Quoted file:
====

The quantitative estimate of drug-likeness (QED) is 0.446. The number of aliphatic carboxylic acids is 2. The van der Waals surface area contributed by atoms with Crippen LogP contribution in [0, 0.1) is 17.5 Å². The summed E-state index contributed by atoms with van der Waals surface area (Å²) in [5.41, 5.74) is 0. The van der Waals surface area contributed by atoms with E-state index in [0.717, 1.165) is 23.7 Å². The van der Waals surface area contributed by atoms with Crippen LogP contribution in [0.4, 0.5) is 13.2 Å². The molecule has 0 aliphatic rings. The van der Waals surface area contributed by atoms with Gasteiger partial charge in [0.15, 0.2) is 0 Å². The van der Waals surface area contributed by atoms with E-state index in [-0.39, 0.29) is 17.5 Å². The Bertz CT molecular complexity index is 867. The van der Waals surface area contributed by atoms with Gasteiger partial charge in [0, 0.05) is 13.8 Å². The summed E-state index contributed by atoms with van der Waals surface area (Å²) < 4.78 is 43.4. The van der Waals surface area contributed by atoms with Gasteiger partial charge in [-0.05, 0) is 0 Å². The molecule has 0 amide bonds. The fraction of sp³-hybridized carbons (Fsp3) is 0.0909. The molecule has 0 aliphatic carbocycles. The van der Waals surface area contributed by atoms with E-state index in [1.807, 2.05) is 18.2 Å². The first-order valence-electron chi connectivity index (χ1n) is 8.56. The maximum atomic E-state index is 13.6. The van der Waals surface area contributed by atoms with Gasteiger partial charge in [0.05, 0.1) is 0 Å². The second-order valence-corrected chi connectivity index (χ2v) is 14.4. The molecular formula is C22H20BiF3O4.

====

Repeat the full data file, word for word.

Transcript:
The quantitative estimate of drug-likeness (QED) is 0.446. The number of aliphatic carboxylic acids is 2. The van der Waals surface area contributed by atoms with Crippen LogP contribution in [0, 0.1) is 17.5 Å². The summed E-state index contributed by atoms with van der Waals surface area (Å²) in [5.41, 5.74) is 0. The van der Waals surface area contributed by atoms with E-state index in [0.717, 1.165) is 23.7 Å². The van der Waals surface area contributed by atoms with Crippen LogP contribution in [0.4, 0.5) is 13.2 Å². The molecule has 0 aliphatic rings. The van der Waals surface area contributed by atoms with Gasteiger partial charge in [0.15, 0.2) is 0 Å². The van der Waals surface area contributed by atoms with E-state index in [-0.39, 0.29) is 17.5 Å². The Bertz CT molecular complexity index is 867. The van der Waals surface area contributed by atoms with Gasteiger partial charge in [0, 0.05) is 13.8 Å². The summed E-state index contributed by atoms with van der Waals surface area (Å²) < 4.78 is 43.4. The van der Waals surface area contributed by atoms with Gasteiger partial charge in [-0.05, 0) is 0 Å². The molecule has 0 amide bonds. The fraction of sp³-hybridized carbons (Fsp3) is 0.0909. The molecule has 0 aliphatic carbocycles. The van der Waals surface area contributed by atoms with E-state index in [1.807, 2.05) is 18.2 Å². The first-order valence-electron chi connectivity index (χ1n) is 8.56. The maximum atomic E-state index is 13.6. The van der Waals surface area contributed by atoms with Gasteiger partial charge in [0.05, 0.1) is 0 Å². The second-order valence-corrected chi connectivity index (χ2v) is 14.4. The molecular formula is C22H20BiF3O4.